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Links 1 through 10 of 38 by Joe Germuska tagged transit

"Clarence is not a bad guy,'' Ervin said, speaking sympathetically in the third person, as he exited a Green Line train at Laramie on Wednesday and boarded another going in the opposite direction to continue begging for — and demanding — money. "He got a raw deal. He's homeless. He's a United States Marine disabled veteran, and he needs help. He don't want to get in more trouble.''

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"Why not supply CTA conductors and drivers here with a book of Chicago’s greatest quotes?"

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"Whereas fabulous wealth was once the ticket to the Deerpath, all it takes now to hop aboard Car 553 is a Metra monthly pass and a $900-a-year membership in the innocuously named Commuter Associates Inc."

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When you load the app, holding it flat, all lines of New York subway are displayed in arrows. By tilting the phone upwards, you will see the nearest stations: what direction they are in relation to your location, how many miles away they are and what lines they are on. If you continue to tilt the phone upwards, you will see stations further away, as stacked icons. Only available to Apple iPhone 3GS users.

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"Muni spokesperson Judson True says otherwise. In fact, he says that, no, Muni owns the data in question and that the public is, of course, entitled to access it. In fact, he went even further: Muni isn't just giving us all permission to access the data, they're also committed to finding ways to make it easier to get to it. So that means that independent developers should have unfettered access to develop whatever nifty little apps they want."

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"The glory days of American railroads are now beyond the memory of most Americans. Rail service was already in decline during the Depression, and the gas rationing and logistical strains of World War II made train travel a standing-room-only horror. In large part because of that generational experience, most Americans came to believe that the decline of railroads was an inevitable part of the march of progress. But the reality is close to the opposite. Especially for long-haul freight, steel wheel on steel rail is a far superior technology, and its eclipse by rubber wheels is mostly the result of special interest politics, ill-considered public policies, and other factors that have nothing to do with efficiency. "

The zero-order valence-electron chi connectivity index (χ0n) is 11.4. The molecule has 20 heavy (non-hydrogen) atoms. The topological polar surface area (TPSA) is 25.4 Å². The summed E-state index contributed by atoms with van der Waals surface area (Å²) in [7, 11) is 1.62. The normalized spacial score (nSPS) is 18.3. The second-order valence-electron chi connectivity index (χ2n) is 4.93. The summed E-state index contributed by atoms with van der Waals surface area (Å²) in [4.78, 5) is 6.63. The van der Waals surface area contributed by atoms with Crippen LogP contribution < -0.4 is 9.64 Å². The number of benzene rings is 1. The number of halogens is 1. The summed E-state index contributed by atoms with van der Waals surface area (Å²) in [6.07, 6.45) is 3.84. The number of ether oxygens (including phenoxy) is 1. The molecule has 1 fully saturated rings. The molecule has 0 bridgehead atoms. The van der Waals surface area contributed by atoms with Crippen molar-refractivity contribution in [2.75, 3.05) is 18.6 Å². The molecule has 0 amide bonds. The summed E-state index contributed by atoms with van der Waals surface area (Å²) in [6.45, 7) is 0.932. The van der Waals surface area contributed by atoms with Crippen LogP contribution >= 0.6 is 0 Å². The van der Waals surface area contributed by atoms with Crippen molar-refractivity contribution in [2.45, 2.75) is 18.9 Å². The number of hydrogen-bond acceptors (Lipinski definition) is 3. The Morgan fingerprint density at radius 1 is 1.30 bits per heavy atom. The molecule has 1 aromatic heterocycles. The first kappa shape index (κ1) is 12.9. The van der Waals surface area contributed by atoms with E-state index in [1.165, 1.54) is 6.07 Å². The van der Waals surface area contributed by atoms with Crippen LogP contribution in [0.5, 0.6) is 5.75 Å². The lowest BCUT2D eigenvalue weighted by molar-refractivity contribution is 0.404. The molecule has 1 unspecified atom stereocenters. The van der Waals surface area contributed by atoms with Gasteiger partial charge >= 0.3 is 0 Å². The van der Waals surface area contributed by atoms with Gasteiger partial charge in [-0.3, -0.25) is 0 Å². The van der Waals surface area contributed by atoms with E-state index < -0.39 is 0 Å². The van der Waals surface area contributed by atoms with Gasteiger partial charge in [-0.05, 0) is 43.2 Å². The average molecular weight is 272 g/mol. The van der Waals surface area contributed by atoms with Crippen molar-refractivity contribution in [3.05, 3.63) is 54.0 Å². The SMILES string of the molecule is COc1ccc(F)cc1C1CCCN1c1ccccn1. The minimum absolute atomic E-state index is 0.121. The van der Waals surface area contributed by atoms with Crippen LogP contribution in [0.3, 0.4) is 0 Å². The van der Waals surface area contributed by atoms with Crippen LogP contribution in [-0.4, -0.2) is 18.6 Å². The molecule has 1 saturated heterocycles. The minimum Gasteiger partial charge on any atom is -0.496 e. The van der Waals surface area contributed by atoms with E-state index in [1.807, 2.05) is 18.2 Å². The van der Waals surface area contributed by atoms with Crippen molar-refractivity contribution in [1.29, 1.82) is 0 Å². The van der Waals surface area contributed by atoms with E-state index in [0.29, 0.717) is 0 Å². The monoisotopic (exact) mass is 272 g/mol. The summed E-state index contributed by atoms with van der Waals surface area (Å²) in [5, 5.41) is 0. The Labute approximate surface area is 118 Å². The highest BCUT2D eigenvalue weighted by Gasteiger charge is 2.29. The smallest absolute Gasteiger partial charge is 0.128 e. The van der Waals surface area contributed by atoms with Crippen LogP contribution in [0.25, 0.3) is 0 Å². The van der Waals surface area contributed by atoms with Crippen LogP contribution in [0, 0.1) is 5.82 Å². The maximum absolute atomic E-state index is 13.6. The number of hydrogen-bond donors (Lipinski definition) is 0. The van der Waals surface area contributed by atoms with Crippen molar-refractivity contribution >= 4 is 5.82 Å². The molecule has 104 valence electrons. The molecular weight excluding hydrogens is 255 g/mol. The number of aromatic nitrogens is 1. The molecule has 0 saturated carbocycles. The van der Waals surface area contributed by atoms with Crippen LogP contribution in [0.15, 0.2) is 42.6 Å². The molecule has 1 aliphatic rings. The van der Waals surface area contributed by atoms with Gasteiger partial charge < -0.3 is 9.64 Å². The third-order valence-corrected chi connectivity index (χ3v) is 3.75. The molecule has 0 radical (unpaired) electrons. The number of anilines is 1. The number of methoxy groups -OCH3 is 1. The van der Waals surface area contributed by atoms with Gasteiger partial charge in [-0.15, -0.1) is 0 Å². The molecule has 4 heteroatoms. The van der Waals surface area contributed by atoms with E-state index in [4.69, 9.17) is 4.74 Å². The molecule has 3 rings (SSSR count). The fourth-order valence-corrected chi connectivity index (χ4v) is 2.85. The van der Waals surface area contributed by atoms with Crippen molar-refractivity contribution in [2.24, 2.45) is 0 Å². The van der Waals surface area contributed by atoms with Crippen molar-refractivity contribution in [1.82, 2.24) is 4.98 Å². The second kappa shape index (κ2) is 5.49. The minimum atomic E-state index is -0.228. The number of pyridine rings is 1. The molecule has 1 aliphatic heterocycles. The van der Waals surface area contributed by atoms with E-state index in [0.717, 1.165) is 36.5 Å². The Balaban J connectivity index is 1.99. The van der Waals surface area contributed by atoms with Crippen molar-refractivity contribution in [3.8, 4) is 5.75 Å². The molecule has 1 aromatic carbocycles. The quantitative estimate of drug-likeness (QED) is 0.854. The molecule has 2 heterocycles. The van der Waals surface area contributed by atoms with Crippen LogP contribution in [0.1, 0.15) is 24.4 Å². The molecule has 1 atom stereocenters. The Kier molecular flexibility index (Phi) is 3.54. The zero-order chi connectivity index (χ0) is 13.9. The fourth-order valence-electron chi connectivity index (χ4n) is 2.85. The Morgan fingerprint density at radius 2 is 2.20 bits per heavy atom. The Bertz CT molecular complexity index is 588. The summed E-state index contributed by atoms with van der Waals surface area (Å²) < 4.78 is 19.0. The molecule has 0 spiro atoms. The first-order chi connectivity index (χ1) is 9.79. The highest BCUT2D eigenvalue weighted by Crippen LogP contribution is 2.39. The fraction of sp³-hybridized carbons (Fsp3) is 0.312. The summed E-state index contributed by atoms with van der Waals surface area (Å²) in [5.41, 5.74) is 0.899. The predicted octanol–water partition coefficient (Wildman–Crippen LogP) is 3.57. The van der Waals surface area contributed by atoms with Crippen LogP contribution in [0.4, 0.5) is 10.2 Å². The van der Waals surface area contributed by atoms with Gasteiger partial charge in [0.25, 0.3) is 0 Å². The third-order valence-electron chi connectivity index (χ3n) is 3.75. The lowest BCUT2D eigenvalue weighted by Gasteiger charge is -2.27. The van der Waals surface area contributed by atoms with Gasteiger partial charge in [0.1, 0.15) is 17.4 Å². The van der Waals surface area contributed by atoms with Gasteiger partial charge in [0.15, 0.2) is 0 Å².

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"Chicago Transit Authority | CTA Bus TrackerWhen most people go to the CTA Bus Tracker Web site and click on Estimated Arrival Times or the Bus Location Map, they see a way to find out when their next bus might get to the stop near them. Another nifty map mashup they can use to plot their trips daily.

"When Harper Reed saw the same Web site last year, he saw every bus, everywhere, forevermore. And he wanted that data. "The power is not the mashup. It's the data. The data is the answer," says Harper."

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Portland's transit agency is much more forward-thinking than Chicago's! They make data feeds and even an API available to developers.

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"Transit is a money losing venture if you look at money put in v. revenues generated. And it SHOULD be. If we asked our riders to pay the actual cost of a ride, we're talking about $6 per ride. That is not only untenable, but exactly the opposite of how we should ask our customers to support us given the benefits we provide. We should find progressive funding mechansisms (congestion pricing) because the actual transaction for taxpayers and metropolitan regions continues to be one that greatly favors transit investment. Roads, on the other hand, are bad investments when looked at regionally."

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"While city officials said it's too early to chart a specific timetable, drivers will be able more than ever to use credit cards and other payment forms instead of fumbling for coins as hourly meter rates rise to the equivalent of a restaurant hamburger.

"In addition, motorists making use of electronic collection through personal ID numbers in their cell phones or other devices will not have to return to their vehicles to add time to meters. But drivers, beware: Technology is already available to close the gap on free parking and increase the odds of catching parking meter "scofflaws." The financial motivation to use it is strong."

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